The Washington Post, Wall Street Journal world-wide newsbox, and USA Today lead with the convention, where nominal Democratic Sen. Zell Miller launched a series of vituperative attacks on Sen. Kerry—he "would let Paris decide when America needs defending." Vice President Cheney also spoke, and attacked: "Time and again Sen. Kerry has made the wrong call on national security." Delegates responded with chants of "Flip, flop! Flip, flop! Flip, flop!" The Los Angeles Times and New York Timeslead with the hostage crisis in southern Russia where Chechen militants are holding a few hundred parents and children inside a school. The exact numbers are unclear, but at least two people have been killed, including a father who challenged the gunmen. The attackers have demanded Russia withdraw from Chechnya and release some jailed guerrillas. They said they'll blow up the school if attacked. President Putin said he won't negotiate, "We shall fight against them, throw them in prisons and destroy them."
"Listing all the weapon systems that Sen. Kerry tried his best to shut down sounds like an auctioneer selling off our national security," charged Miller. "This is the man who wants to be the Commander in Chief of our U.S. Armed Forces? U.S. forces armed with what? Spitballs?"
The Post's Dana Milbank, in his usual fashion, fact-checks that, pointing that Miller—who three years ago called Kerry "one of this nation's authentic heroes"—was basing his charge on just one vote and that then SecDef Cheney "was demanding even deeper cuts." Milbank also clarifies a number of other doozies. But the effort is wasted, stuffed on A25 with the please-skip-this-story head: "TOPIC OF TERROR OVERSHADOWING ALL OTHERS." The other papers by and large ignore Zell's zingers (in some instances, lies).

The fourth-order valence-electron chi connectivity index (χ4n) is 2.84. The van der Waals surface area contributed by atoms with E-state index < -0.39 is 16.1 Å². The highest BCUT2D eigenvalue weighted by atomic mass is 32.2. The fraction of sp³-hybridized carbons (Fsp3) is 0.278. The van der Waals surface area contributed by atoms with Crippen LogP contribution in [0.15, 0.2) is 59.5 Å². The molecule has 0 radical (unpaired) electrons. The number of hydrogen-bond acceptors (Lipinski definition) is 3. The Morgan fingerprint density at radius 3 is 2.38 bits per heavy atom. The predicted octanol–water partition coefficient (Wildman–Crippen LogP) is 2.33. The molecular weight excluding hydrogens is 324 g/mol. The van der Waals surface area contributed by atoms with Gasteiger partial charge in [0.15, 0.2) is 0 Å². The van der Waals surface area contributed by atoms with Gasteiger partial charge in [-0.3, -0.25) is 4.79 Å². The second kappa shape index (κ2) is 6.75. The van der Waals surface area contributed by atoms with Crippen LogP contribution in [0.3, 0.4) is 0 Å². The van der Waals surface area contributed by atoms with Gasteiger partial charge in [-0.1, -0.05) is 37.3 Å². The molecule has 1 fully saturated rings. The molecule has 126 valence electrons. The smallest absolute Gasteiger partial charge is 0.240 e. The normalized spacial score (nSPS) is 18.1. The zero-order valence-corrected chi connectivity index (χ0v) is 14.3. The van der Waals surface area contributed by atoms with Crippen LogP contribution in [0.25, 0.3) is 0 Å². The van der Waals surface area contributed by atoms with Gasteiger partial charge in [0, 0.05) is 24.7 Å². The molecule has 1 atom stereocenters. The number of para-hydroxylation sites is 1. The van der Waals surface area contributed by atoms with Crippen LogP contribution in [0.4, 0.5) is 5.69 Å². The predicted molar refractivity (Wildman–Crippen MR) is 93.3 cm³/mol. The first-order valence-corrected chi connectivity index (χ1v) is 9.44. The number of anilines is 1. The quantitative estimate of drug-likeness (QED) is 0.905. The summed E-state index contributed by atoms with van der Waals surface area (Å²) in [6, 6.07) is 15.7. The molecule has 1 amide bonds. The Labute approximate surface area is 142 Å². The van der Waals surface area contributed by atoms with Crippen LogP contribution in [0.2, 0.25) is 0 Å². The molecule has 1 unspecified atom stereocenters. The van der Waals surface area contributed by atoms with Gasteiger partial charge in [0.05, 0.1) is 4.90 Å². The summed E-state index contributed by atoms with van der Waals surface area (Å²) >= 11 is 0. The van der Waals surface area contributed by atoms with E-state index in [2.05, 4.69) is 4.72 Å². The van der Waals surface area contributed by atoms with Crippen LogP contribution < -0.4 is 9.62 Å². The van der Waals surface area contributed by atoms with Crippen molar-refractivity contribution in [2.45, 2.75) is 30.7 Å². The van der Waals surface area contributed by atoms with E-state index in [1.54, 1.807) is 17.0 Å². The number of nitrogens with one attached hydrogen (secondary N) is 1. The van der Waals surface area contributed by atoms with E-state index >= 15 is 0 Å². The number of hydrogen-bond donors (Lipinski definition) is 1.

The Post fronts Kerry breaking from tradition—which stipulates that you stay quiet during your opponent's conventions—and going big after Bush. "Terrorists have secured havens in Iraq that were not there before," he said. "Violence has spread in Iraq, Iran has expanded its influence, and extremism has gained momentum." The WP says the hit was the beginning of a more aggressive campaign for Kerry, apparently with newly hired Clinton White House spokesman Joe Lockhart serving as the point man.
With President Bush on-tap tonight, most of the papers do a big picture piece on him—and the differing play is instructive. The LAT looks at Bush's record, pointing out that contrary to his image, the president has vacillated—some might say flip-flopped—on issues from steel tariffs to campaign finance reform to the creation of the Deptartment of Homeland Security. The Post checks in on Bush's 2000 campaign promises, noting (what you already know): He's achieved some of his specific goals, such as tax cuts, but has lagged slightly in what the Post calls his "promise of bipartisan cooperation and help for the poor and disadvantaged." The nation's paper of record takes a slightly different tack, offering a pulpy policy-less profile: "He was close to his mother, and was a great comfort to her at the age of 7 when a 3-year-old sister, Robin, died of leukemia."
The WP goes inside with an international inspectors report concluding that Iran has decided to start processing about 40 tons of uranium, which could eventually be used to make about five bombs. "There's an open stretch of highway leading up to nuclear capability for Iran," one analyst told the Post, "and not a roadblock in sight." The NYT downplays that development, saying the inspectors found no new evidence of covert programs. The Times headlines the report's finding that Pakistani scientists helped Iran back in the mid-1990s.
An Iraq wrap-up inside the Post cites hospital officials saying a U.S. airstrike in Fallujah killed nine civilians; the NYT says 14. The military said it hit an insurgent hideout. Also yesterday, the interim national council met for the first time, but the WP notices no "major Sunni party" has agreed to join it.
The NYT files from around Darfur where despite so far empty threats from the U.N., "homes continued to be burned, livestock looted, villagers killed and women raped."
The NYT says inside that a mid-level Pentagon man thought to have passed classified info to Israel seems to have been part of a back-channel effort to toughen the White House's policy toward Iran. (The "info" passed to Israel was a draft of the potential policy.) So far as TP can tell, the Times doesn't go significantly beyond what the Washington Monthly has already reported—though the NYT doesn't mention the magazine.
Everybody fronts a judge dropping rape charges against Kobe Bryant after the prosecution filed a motion to dismiss because ""the victim is unable to go forward." A civil suit is still pending.